Tag Archives: one person

So You Want to Write a One Person Show, Part 4 of 7

So You Want to Write a One Person Show, Part 4 of 7

So to recap, Part 1 of "So You Want to Write a One Person Show", I spoke about discovering the Central Moment that your show pivots on.  You did free-writing about this pivotal moment and you held it close to your heart, a secret for yourself.  

Part 2 of "So You Want to Write a One Person Show" we looked at the moments that lead up to the Central Moment of your revelation in your solo show.  We explored possible turning points and after effects of the Central Moment, and we looked at possible through lines, the threads that sew your stories together into one cohesive piece.

Part 3, Write write write.  It can be tempting in this phase to feel as if it's time to choose a topic and stick with it.  It may feel like you're taking a new direction or things are "falling apart".  Good.  Stay committed.  Create quantity now and worry about quality later.  "It's all good in the end.  If it's not good, it's not over." 

Part 4, Take a break, play, and contact your muses.  Whether it's closer to standup comedy or closer to melodramatic tragedy (not that I think you're being melodramatic), if you're following the process diligently, you'll find you may have become a little overwhlemed by looking at your life, or this fictional version of your life so intensely.  Of course your show might not be about your life..  it's still going to be intense to sit with all the work that's come through you over the recent past.  

This is a good time to take a little space from your project.  At least three days if not a week.  A good time to nap and write down your dreams, to spend time with friends who both relax and inspire you, who you tell the truth with, to read books that have nothing to do with your project.  A good time to draw or paint something, to make an offering or gift to your muses and ask for their guidance.  Make up a ritual or a ceremony!  Light some candles!  Invite that special puzzle piece, that something more into your work that you could not possibly have come up with on your own.

See a piece of theater or hear a piece of music that is truly brilliant, truly transportive.  Unfocus your eyes, soften your ears.  Understand how this art is specific and universal at the same time.  Grok how  some part of the person who created it bowed their small self to the something greater to come through them.  Perhaps it was a deeper intelligence in their brain or perhaps it was divinity..  It was most certainly something that spoke softer and felt truer than their personality, their habitual way of being, their social conditioning.  In Hindi, the word namastasay means to bow.  Find a way to bow your small self and make way for something greater.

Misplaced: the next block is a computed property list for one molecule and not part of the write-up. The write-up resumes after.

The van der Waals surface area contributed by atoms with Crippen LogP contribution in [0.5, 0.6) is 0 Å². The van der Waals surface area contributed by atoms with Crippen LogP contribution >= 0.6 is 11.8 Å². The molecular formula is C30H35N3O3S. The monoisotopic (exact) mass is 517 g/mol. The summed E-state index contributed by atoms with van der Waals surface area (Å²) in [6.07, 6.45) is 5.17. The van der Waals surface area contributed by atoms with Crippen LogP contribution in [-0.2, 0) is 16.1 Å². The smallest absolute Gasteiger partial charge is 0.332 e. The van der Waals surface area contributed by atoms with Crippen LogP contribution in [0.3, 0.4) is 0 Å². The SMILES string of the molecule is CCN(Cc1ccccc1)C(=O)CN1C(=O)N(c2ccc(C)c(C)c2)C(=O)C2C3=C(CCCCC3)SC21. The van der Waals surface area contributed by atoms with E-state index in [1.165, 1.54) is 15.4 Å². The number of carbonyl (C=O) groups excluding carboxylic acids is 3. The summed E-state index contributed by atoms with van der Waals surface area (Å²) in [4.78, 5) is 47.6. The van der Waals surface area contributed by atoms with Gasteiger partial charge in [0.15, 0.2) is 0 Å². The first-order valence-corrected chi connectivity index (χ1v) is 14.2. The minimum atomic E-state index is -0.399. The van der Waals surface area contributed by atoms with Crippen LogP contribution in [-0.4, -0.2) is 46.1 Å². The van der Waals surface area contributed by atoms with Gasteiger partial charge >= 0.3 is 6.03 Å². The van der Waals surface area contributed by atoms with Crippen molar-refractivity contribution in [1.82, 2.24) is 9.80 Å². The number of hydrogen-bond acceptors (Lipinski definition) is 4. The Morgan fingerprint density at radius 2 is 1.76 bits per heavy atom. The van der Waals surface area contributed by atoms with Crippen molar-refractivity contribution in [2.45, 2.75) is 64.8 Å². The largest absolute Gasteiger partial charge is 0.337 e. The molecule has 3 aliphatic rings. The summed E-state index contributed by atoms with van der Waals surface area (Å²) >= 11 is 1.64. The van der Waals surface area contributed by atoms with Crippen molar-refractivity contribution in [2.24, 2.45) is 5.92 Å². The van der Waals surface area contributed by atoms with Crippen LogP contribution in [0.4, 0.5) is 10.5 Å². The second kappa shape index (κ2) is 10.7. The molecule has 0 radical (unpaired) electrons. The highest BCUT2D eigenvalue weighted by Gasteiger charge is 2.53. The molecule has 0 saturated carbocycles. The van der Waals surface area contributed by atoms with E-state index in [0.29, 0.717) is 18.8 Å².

Ok, now.  Keep a notepad (and pen!!) by your bed, keep one by the shower, keep one in the car.  Before you go to sleep at night, ponder your show for at least ten minutes, as the last thing you do.  When you wake up, first thing, write down your dreams or any ideas relating to your show.  Do this for at least seven days in a row.  Any moment you feel something coming through you, say yes to it.  Write it down.  Write everything down that comes, no matter how silly, how insignificant it seems. 

Alternatively, you may find it helpful to create a time each day to allow this "transmission" to come through.  In that case, chose a time and a place to write for one half hour or one hour each day.  Light a candle or some incense at the start–whatever you need to do to mark this time and space as holy and invite that extra something in.  When you complete your writing for the day, always thank your muses and "close the circle". 

If it feels like things are backwards and confusing right now, this is good.  Anyone can write from A to B.  It's called a diary.  What's happening with you now is that you are breaking some holes in the fabric of your normal understanding so the light can come in and illuminate it.  

Ok, now take each incident or character or vignette in your show and put it on a 3 x 5 card.  Mix them up.  The sequence of your life is now like Dada poetry.  Play around with it for a while.  Scramble it up.  Notice themes and threads you may not have noticed before.  You may start to find an order you like.  Make a note of it but keep scrambling.

Part 5 will be forthcoming.  BTW, I am a real human and this is really being written now, so if you have questions or comments, please write to me and I'll do my best to answer them in future blogs.  I am also a solo show coach and can help you work through blocks and bring what wants to be expressed into being.  Keep up the good work!

Alicia Dattner